It’s been awhile. There hasn’t been much to write about in the corporate, Canadian world, which is why I decided to go to El Salvador in November for 10 days to volunteer on a Habitat for Humanity build.
I’ll do anything for some blog material.
The truth is the meeting to sign up for the build happened the week I got back from Sri Lanka in March. I saw it as a sign from sweet baby Jeebus and signed up before I had got my first pay cheque.
Needless to say it was an awesome time (as us Canadians always say) and it’s easily been the best decision I’ve made since coming home (the second best decision was buying a Grey Cup ticket, the third was remembering Trina’s birthday).
So, me and 37 other colleagues made the long journey down to San Salvador on November 8, and after a couple days relaxing on the beach, we spent 5 full, sweaty days working on 3 homes for 3 different families. We all paid or fundraised over $2,000 each to get ourselves down there, make a donation to Habitat El Salvador and buy the building material for the houses.
I know, I know. If you enjoy judging others as much as I do, you’re probably asking why we all just didn’t put our money into building houses in inner city Regina where the need is huge for decent homes?
Well, first off, it’s fucking cold in Regina in November, so the 30+ temps looked pretty good (sorry for being selfish). And, second off, I think you’ve got to do both.
For sure we need to take care of our own backyard, but the fact is we don’t live in a bubble anymore. Those days are gone. If you don’t believe me just look around Regina at all the new faces. What happens in Sri Lanka, or El Salvador, will eventually reach us here. And instead of being surprised or outraged or ignorant when it finally does, why not search for a bit of understanding now, a bit of common ground.
And while I also know that a 10-day Habitat build is a small drop in the bucket, there was nothing small about it for those 3 families. Those three homes will completely transform those people’s lives forever.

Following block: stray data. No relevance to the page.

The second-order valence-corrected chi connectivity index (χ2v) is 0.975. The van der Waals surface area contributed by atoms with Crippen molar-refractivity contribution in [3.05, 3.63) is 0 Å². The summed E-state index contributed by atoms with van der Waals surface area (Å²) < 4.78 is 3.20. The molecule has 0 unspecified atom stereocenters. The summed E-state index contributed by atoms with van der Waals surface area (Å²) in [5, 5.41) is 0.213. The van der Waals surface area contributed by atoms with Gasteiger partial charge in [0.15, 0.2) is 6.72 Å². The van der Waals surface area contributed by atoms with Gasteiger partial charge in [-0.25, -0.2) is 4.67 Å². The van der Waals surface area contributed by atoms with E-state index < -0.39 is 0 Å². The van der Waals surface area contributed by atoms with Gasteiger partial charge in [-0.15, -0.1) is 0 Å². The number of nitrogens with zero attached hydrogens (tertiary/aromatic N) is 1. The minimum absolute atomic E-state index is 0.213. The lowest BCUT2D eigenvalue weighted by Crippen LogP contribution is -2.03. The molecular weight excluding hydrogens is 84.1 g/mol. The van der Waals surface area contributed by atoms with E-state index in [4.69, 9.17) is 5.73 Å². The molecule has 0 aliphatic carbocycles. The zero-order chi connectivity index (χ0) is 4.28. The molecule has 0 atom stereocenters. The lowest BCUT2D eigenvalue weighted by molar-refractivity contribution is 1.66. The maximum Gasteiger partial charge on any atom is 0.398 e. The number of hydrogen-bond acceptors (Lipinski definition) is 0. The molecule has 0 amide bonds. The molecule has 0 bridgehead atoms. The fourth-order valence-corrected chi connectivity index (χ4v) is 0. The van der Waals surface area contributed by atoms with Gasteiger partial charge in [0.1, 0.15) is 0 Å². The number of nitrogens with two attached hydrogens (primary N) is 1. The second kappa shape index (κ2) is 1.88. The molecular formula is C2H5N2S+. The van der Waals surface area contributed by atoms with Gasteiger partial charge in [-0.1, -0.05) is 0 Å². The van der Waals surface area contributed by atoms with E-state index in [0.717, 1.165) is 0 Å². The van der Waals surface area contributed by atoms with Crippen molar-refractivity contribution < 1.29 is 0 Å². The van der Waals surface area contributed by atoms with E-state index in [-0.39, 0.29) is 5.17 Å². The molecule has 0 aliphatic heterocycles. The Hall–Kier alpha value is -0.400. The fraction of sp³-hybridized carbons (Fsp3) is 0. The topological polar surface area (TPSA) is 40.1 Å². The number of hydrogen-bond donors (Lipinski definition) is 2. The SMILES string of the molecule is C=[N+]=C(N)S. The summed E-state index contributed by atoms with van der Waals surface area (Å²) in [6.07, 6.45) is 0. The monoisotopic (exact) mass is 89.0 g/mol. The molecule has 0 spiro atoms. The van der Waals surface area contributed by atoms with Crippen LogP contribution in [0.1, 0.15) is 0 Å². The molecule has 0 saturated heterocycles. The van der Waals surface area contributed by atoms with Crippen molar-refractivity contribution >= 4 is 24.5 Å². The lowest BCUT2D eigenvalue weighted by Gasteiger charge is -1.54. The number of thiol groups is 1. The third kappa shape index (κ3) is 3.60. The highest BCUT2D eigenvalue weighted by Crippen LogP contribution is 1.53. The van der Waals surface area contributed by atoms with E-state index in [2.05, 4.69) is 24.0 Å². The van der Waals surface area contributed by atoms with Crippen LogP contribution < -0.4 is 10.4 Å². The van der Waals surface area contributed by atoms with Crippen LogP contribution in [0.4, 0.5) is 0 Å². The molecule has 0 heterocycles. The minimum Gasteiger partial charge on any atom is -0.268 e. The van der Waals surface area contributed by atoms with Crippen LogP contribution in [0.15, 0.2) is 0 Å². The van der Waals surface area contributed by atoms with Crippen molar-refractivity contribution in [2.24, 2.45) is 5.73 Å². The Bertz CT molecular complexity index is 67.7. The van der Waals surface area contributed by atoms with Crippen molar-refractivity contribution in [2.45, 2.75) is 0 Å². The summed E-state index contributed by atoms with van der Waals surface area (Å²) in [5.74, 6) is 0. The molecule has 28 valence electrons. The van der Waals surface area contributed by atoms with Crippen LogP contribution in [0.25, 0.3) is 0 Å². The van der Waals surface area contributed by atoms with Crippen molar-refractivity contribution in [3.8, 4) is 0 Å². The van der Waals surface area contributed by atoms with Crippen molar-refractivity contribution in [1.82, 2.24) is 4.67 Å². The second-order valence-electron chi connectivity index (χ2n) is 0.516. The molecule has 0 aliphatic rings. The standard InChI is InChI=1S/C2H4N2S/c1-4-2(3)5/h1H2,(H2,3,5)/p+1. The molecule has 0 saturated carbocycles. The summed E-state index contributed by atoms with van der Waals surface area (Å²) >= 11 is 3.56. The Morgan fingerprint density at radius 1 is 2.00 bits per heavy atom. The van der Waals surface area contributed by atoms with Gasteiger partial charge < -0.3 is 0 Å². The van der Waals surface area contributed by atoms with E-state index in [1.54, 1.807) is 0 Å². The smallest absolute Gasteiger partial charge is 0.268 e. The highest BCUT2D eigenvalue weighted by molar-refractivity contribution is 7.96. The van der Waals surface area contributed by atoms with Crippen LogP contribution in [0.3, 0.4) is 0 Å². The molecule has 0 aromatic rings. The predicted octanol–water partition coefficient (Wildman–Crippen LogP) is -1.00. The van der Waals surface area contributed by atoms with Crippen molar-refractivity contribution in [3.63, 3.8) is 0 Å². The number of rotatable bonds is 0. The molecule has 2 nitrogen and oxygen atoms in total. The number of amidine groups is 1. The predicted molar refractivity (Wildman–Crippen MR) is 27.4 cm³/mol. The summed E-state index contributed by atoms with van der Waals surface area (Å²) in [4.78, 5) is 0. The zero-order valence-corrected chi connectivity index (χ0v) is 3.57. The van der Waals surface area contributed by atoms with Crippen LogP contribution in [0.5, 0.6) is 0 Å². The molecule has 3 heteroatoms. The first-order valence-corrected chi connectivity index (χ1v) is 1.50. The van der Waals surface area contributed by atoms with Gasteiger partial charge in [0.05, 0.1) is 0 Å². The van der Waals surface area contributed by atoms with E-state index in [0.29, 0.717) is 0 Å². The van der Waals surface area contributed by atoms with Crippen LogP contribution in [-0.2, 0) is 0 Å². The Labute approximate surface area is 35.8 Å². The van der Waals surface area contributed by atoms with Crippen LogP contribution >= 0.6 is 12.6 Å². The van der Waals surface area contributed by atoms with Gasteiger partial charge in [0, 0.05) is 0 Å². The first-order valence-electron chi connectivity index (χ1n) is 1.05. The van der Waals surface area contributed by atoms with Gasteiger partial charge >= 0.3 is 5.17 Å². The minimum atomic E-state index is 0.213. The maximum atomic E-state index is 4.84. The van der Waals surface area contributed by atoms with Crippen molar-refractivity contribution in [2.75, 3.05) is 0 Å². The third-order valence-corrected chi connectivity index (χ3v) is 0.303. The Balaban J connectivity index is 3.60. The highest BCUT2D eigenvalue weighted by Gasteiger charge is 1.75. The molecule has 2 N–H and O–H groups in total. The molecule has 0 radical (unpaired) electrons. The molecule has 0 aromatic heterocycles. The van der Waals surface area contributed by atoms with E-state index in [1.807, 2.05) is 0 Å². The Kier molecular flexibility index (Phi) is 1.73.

On my build we heard the same thing every day from our family: “I can’t believe you came here from your country to help us. You don’t know us. You don’t speak our language, yet you spend your own money and leave your families at home to build us a house. It is unbelievable.”
To me, that says it all. It’s real. It’s simple. It’s human. And, it was great to be a part of.
Where to next?
This ever-growing memorial wall in San Salvador list the estimated 70,000 civil war victims.
One of the victims of the 12-year war was Oscar Romero, a catholic bishop who was killed during Mass in 1980. Watch the movie if you get the chance.
Here’s the beach where we started and ended the trip. Pretty quiet.
Our accomodations at the build site – old cabins that coffee plantation workers used to live in.
Here’s the view from our cabins.
Mountains and volcanoes are everywhere in El Salvador.
These guys are everywhere. Still don’t understand how some people are terrified of them.
Here’s the FCC crew that I built with. Good people.
Why wouldn’t we get transported in a Jewish bus in El Salvador?
Lots of bricks to lay on day 1.
A new fashion style to mix cement presented by one of our leaders Remi.
Putting the mortar in between the bricks. Had to be careful not to push the whole wall over.
Putting in cement in the rebar forest.
Jason “The Torch” doing some supervising of the walls going up.
The walls went up quick once we got going.
Our interpreter Szabos (left) and one of the masons pose for a pic. Szabos was a beauty. A former seminary student who lived in Colorado for 10 years and is now deciding between the priesthood or a wife. I vote for storyteller.
We planted a Canadian toonie in the house for good luck.
A good cry and a hug were never far away on the job site. I, of course, just grunted manly and rubbed dirt on my face.
Temperatures were close to 40 degrees during the day, so breaks were necessary.
Our head mason Edwin made sure the house went up right. He wasn’t sure what to make of us crazy foreigners.
This young fellow showed up on day 4 to cut the bricks.
In 40-degree heat mixing the cheezpa and the mescla was an outstanding workout.
Here’s the front entrance. Almost ready for the roof.
Here’s Theresa’s son looking into his new house.
This is where I spent some time – the septic tank. We dug it down 9 feet (5′ by 5′). Good workout. Also was the official complaint department. This is Alex our other interpreter who enjoyed all the Canadian girls.
Always lots of kids around the job site to check us out.
Here’s the family on the last day with the roof ready to go on. Very proud of their new home.
Some steep climbs walking through town.
A lot of guns and gangs in El Salvador. There was no packing heat allowed in this business.
Rainie made some papussas for us for our wrap up lunch.
Here’s some of the tasty food.
A view from the plane as we made the 36-hour trip home that was full of tornadoes, overweight planes, U-turns in the air and sleeping in the airport. Good times.